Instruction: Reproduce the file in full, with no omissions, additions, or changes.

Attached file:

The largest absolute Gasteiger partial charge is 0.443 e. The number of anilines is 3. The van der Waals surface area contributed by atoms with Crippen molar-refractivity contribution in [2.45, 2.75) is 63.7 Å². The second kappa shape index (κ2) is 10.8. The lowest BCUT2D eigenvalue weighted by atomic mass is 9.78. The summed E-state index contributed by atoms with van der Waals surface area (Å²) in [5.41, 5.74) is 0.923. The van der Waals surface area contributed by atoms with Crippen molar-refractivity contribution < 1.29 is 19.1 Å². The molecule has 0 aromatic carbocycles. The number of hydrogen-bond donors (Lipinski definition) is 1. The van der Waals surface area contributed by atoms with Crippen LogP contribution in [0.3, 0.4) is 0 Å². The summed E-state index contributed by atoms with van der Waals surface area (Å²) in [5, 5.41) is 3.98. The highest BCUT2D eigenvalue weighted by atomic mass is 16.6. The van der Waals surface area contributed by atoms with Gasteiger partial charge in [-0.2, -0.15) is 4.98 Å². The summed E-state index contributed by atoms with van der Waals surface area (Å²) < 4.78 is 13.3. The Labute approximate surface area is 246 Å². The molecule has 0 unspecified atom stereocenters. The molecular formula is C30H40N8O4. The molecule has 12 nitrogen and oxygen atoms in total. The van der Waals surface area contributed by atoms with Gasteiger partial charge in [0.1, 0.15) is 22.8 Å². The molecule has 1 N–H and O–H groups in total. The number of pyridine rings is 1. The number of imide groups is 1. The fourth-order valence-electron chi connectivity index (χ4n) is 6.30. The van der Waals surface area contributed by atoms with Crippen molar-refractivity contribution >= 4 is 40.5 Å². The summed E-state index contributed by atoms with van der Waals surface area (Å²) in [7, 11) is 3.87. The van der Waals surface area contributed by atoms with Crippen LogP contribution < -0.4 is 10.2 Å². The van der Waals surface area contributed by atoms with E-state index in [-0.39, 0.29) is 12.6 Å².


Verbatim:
The largest absolute Gasteiger partial charge is 0.443 e. The number of anilines is 3. The van der Waals surface area contributed by atoms with Crippen molar-refractivity contribution in [2.45, 2.75) is 63.7 Å². The second kappa shape index (κ2) is 10.8. The lowest BCUT2D eigenvalue weighted by atomic mass is 9.78. The summed E-state index contributed by atoms with van der Waals surface area (Å²) in [5.41, 5.74) is 0.923. The van der Waals surface area contributed by atoms with Crippen molar-refractivity contribution < 1.29 is 19.1 Å². The molecule has 0 aromatic carbocycles. The number of hydrogen-bond donors (Lipinski definition) is 1. The van der Waals surface area contributed by atoms with Crippen LogP contribution in [0.3, 0.4) is 0 Å². The summed E-state index contributed by atoms with van der Waals surface area (Å²) in [5, 5.41) is 3.98. The highest BCUT2D eigenvalue weighted by atomic mass is 16.6. The van der Waals surface area contributed by atoms with Gasteiger partial charge in [-0.2, -0.15) is 4.98 Å². The summed E-state index contributed by atoms with van der Waals surface area (Å²) < 4.78 is 13.3. The Labute approximate surface area is 246 Å². The molecule has 0 unspecified atom stereocenters. The molecular formula is C30H40N8O4. The molecule has 12 nitrogen and oxygen atoms in total. The van der Waals surface area contributed by atoms with Gasteiger partial charge in [0.1, 0.15) is 22.8 Å². The molecule has 1 N–H and O–H groups in total. The number of pyridine rings is 1. The number of imide groups is 1. The fourth-order valence-electron chi connectivity index (χ4n) is 6.30. The van der Waals surface area contributed by atoms with Crippen molar-refractivity contribution >= 4 is 40.5 Å². The summed E-state index contributed by atoms with van der Waals surface area (Å²) in [7, 11) is 3.87. The van der Waals surface area contributed by atoms with Crippen LogP contribution < -0.4 is 10.2 Å². The van der Waals surface area contributed by atoms with E-state index in [-0.39, 0.29) is 12.6 Å².